Joanne suggested that I might not have fainted from a concussion but from pain and shock. I kept looking for signs of concussion but my neck wasn’t sore and my head didn’t hurt, and once I stopped taking muscle relaxants, the general feeling of lethargy and fogginess vanished. It was a relief to think that on top of a pandemic, a budget catastrophe at work, a potential lay-off and a major leg injury, I wasn’t suffering from a concussion. A win is a win.
Weirdly, it was a good thing that I was already working remotely, because I wouldn’t have been able travel into work. As it was, I only worked a half day on Monday and Tuesday following the injury because I couldn’t sit for any length of time, and also because I wasn’t feeling great. The prospect of a long recovery, and weeks away from any sort of walking schedule left me feeling glum. Walking is my ritual. Walking is my emotional stabilizer. It is equal parts invigorating and calming. Would I be able to return to this part of my life?
Five days after the injury, I decided to try driving. I needed some groceries and my friend Sandy who owned and operated The Prints and the Paper had offered to replace the broken glass for free. His store is closed but still offering curbside pickup. I slipped my micro-spikes on my boots, and headed out. It actually felt OK. Something about the angle of my car seat put less pressure on my leg. I parked in front of the store, walked carefully and slowly to the door, and waited inside catching up with my friend (at a distance) as he replaced the glass.
I then headed to the grocery store. I felt like a derp walking on micro-spikes, but there was still snow and ice around and I was terrified of slipping again. I click-clacked my way around the aisles, and got the job done. It was a relief to know that I could take care of this basic need. Family and friends had offered to bring groceries, but I needed desperately to reclaim some normality. Also, prior to the pandemic, grocery shopping had been one of my absolute favourite things to do. Another ritual.
After about a week, I started some light stretching exercises, along with walking purposefully around my apartment (as opposed to shuffling from the dining room ‘office’ to the couch), lifting my knees as much as possible. I also started using the step-stool and stopped using the elevator, resuming my usual behaviour of taking the stairs (followed by a lot of hand-washing). It took awhile, but the bruise was fading from eggplant to an unlovely mauve with pops of green, and thanks to gravity, it had begun to seep down my leg. I also ventured out on foot to the Shopper’s Drug Mart about three blocks from my place, again using my micro-spikes. Spring had sprung properly, and I wanted to join everyone else wearing running shoes and sandals, but I still felt unsteady.
For someone who has developed a powerful walk after so many years on the trails of this city, it was disturbing to suddenly be the slowest one on the block. My gait felt restricted and tight. I wasn’t sure if it was physical or mental. Another friend of mine, Loraine, had broken her wrist falling on the ice last year. It was a long recovery, requiring surgery. She said the toughest part was psychological. That helped explain what I was feeling, which was a kind of PTSD. Part of me thought it was ridiculously self-indulgent, considering what the world was going through, but I couldn’t help feeling spooked. My confidence to blithely walk out the door, oblivious to surface variations and imperfections was shot. My confidence in my body was shot. The person who I had become through decades of river valley walking felt very far away. I was grieving all of that as I learned to work remotely and mentally manage the alarming news filling the airwaves.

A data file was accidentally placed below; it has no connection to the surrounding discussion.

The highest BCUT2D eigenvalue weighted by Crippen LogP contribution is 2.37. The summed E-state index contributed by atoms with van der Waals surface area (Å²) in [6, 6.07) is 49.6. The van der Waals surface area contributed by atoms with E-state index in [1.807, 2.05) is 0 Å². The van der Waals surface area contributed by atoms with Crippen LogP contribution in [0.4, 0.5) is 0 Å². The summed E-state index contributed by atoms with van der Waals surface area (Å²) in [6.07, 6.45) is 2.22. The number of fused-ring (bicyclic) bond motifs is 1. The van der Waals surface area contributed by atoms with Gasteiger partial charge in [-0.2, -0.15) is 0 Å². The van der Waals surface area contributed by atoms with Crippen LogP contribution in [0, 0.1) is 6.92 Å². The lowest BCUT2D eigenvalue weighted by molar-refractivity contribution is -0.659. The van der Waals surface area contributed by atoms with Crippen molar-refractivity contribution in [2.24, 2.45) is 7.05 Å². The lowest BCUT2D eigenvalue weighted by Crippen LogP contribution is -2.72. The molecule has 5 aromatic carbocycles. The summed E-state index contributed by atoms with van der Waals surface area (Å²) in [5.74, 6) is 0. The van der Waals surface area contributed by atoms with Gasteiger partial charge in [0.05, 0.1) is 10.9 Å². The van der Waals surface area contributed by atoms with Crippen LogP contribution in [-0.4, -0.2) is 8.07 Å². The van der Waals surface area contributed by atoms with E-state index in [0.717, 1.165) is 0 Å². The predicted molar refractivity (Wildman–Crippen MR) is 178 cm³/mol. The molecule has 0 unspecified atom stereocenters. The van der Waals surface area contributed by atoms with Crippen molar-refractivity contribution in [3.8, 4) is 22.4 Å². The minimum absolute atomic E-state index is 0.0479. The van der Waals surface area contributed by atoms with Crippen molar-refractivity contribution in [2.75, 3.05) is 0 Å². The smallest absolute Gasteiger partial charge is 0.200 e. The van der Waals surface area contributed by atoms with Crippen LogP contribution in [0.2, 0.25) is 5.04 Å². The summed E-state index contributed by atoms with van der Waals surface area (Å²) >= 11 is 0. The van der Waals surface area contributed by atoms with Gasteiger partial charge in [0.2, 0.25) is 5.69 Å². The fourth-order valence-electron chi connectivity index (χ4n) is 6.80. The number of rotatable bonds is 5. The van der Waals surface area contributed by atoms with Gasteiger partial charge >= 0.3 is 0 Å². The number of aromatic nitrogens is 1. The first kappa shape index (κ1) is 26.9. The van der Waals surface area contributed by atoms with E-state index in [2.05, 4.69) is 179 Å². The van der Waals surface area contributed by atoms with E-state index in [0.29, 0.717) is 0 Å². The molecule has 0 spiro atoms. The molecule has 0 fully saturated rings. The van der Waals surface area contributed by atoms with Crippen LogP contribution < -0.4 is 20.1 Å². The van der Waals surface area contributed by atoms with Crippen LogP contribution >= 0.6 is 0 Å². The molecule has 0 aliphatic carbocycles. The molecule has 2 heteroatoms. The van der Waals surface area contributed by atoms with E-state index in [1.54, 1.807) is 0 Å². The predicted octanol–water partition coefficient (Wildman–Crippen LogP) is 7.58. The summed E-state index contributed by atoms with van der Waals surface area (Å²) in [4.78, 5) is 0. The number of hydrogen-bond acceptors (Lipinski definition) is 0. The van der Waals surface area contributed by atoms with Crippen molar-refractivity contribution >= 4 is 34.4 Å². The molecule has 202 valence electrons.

My trails became the grocery store aisles. My cardio was a green step-stool. Like the Flintstones, it was an endless loop of living room, kitchen, hallway, bedroom, living room, kitchen, hallway, bedroom. This wasn’t so different than what many people around the world were experiencing and I was lucky to have a comfortable and relatively large home, but I missed the woods and the river. I missed the avian chatter of the river valley trails. The isolation wrought by virus was bad enough. The isolation wrought by injury made it worse. I’ve always considered myself an introvert, but this introvert was missing people. The busy work of humans, observed from afar, but affectionately. Happily, Tom came over every evening, but during the day, it was just me and my bruise.
Exactly three weeks after the injury (April 18), I went for my first real walk to Tom’s house. It felt great and terrifying. It usually takes about 25 minutes to walk to his place, but that day it took a little over a half an hour. I walked slowly and deliberately, obsessively checking the sidewalk for anything that could trip me, like a pebble. The landscape had changed considerably. There were still areas of ice and snow, but the sidewalks were clear and people were out in droves, keeping their distance for the most part. It was like I had emerged into a familiar and yet very different world. I gulped the fresh air and felt the pride building as I made my way to his Glenora home.
Two days later, I walked up and down my first hill – Victoria Park Road. It was no problem at all.
Since then, I’ve been walking daily and continuing my stretching routine. It’s hard to say when I will be back to normal, especially psychologically. My fear of falling has kept me off of the non-paved trails (for now). I have too many memories of tripping over tree roots. My hamstring is healing, but I know that I need to be careful. Sudden movements can send a shock of discomfort through my upper thigh. A full month since the injury, the bruise has migrated down my leg and is finally fading away. Every day, I can feel my stride getting stronger.
What I had feared a month ago has not come to pass. I am lucky. My walking will continue, and that feeling of one reclaimed ritual in the midst of this pandemic is a kind of victory.